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How to Prevent Drumming Injuries

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Unfortunately musicians are prone to a few different types of injuries. The repetitive movements can get to you after a while if you’re not careful.

And it’s especially the case for drummers, who use their entire bodies to play their instrument.

So in this article we’ll talk about how to prevent drumming injuries and what to do when you suspect something is up. 

Please note Deviant Noise is NOT a medical site, nor are we medical professionals. None of the content in this article should be considered medical advice, but rather merely informational/educational content. Please talk to a doctor if you have questions about injuries.

If you’re brand new to drumming, first check out our beginner’s guide on how to play drums first. It’s got a lot of information on proper technique, which is very helpful in preventing injury.

Ok, let’s get into it…

Common Drumming Injuries

So, what do drummers specifically have to worry about?

Since drumming is a full body “sport” there’s a bunch of different things that can happen. Some are worse than others, but all should try to be avoided as much as possible.

Always remember, if you’re feeling any pain in any part of your body, make sure you rest until you recover at the very least and consider seeing a doctor.



Tendinitis and Carpal Tunnel

These two conditions are the most common injuries among drummers. These are usually referred to as PRMDs (playing-related musculoskeletal disorders) – a fancy way to say, well… injury, I guess.

Tendonitis is when your tendon’s get inflamed and can happen anywhere in the body. Often a person will experience pain in the area when they move it around or touch it. There can also be some swelling.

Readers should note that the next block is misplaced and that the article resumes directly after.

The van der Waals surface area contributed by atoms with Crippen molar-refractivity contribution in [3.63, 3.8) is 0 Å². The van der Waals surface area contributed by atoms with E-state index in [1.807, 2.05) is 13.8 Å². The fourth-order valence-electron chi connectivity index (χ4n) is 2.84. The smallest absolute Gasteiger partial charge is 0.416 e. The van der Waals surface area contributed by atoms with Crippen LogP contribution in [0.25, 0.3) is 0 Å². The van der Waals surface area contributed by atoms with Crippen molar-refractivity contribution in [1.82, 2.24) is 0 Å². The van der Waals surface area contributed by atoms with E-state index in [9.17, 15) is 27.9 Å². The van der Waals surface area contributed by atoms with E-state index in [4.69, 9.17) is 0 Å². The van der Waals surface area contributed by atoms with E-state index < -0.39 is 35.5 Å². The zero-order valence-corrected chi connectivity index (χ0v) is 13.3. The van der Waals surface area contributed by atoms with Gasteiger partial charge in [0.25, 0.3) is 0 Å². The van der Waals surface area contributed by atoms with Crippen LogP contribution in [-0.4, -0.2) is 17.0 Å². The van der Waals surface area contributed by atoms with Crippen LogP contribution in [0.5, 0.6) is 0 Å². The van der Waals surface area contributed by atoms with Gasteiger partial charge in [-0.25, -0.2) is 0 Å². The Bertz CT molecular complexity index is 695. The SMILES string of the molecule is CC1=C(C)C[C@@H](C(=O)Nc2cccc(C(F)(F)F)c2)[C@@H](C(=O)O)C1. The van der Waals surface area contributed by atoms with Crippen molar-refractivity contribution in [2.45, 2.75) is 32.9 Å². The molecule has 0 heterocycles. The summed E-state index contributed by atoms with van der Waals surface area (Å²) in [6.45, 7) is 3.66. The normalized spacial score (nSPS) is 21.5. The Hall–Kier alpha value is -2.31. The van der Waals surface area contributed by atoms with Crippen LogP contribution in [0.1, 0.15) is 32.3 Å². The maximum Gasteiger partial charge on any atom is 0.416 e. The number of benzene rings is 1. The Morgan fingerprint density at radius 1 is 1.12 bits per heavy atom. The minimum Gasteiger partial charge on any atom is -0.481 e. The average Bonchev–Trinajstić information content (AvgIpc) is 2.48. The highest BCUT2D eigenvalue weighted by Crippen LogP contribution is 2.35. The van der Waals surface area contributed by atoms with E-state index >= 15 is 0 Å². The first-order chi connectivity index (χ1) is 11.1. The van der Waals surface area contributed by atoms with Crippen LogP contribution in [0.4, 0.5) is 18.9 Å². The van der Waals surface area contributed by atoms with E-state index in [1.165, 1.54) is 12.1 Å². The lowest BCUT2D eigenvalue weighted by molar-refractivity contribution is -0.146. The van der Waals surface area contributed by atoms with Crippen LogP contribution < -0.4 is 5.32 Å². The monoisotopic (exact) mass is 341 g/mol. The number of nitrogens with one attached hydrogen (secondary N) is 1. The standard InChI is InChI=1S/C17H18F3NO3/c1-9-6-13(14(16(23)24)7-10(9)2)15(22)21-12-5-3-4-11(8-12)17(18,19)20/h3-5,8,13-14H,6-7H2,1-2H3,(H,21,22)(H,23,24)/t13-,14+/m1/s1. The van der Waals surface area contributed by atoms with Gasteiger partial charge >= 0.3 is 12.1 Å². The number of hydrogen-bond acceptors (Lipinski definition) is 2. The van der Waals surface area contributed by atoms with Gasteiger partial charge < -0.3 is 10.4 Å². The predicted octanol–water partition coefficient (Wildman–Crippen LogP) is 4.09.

Carpal tunnel is a condition related to compressed nerves in the wrist. One may feel a burning/tingling/itching or numbness in the palm/fingers.

The most common places these tend to show up for drummers is in their wrists and elbows. Taking breaks, proper technique/posture and a good stretching routine can help mitigate problems.

If you suspect you have a PRMD, you should see a doctor right away.

Finger Aches

Finger aches or soreness can happen from gripping your sticks too tightly or using improper grip. It’s a common thing that can happen if you’re neglecting good stick technique.

Try not to hold a stick too tight and try switching up your grip to keep things moving in different ways.


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Forearm Pain and Elbow Tension

This is another common injury that happens due to improper sticking technique. If you use your forearm to provide power to the drum stick movement it can cause pain over time.

Further, if you’re using your elbow to give movement to the stick, it can lead to serious problems as well.

You should be using your fingers and wrists to provide the bulk of the power and movement to your stick. Your elbow should be loose and relaxed.

Back Aches

Back aches are another common pitfall among drummers due to bad technique. This is all about the posture you have while sitting on your drum throne, in front of the kit.

If you’re slouching while playing, you can expect some pain in your lower back and potentially shoulders. So make sure you’re sitting straight up as if there’s a string attached to the top of your head and pulling it towards the ceiling.

Neck/Shoulder Tension

Neck and shoulder problems can often result from both bad technique and bad posture. If you’re slouching, you might start to experience issues with your shoulders.

If your shoulders are tense or lifted, that can also lead to pain/tension in your neck. If you’re straining to look at sheet music, that can also lead to neck issues while playing.

Try your best to sit up straight, with your shoulders back and neck relaxed.


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Leg and Foot Pain

And finally another common area of injury for drummers is in the legs and feet. However you choose to pedal (heel up or heel down) you may start to feel tension or pain in your upper or lower leg.

Foot pain can result from pedalling as well, and is likely similar to wrist strain.

Your legs should be slightly above a 90 degree angle when you’re playing a drum kit. Proper positioning and making sure you’re able to pedal comfortably can help you prevent any injury here.

Avoiding Injuries Before They Happen

The best way to deal with drumming injuries is to avoid them in the first place. Now, sometimes that is impossible, and no matter how great you play you end up with some pain.

Let’s talk about some ways to prevent injuries from drumming before they happen.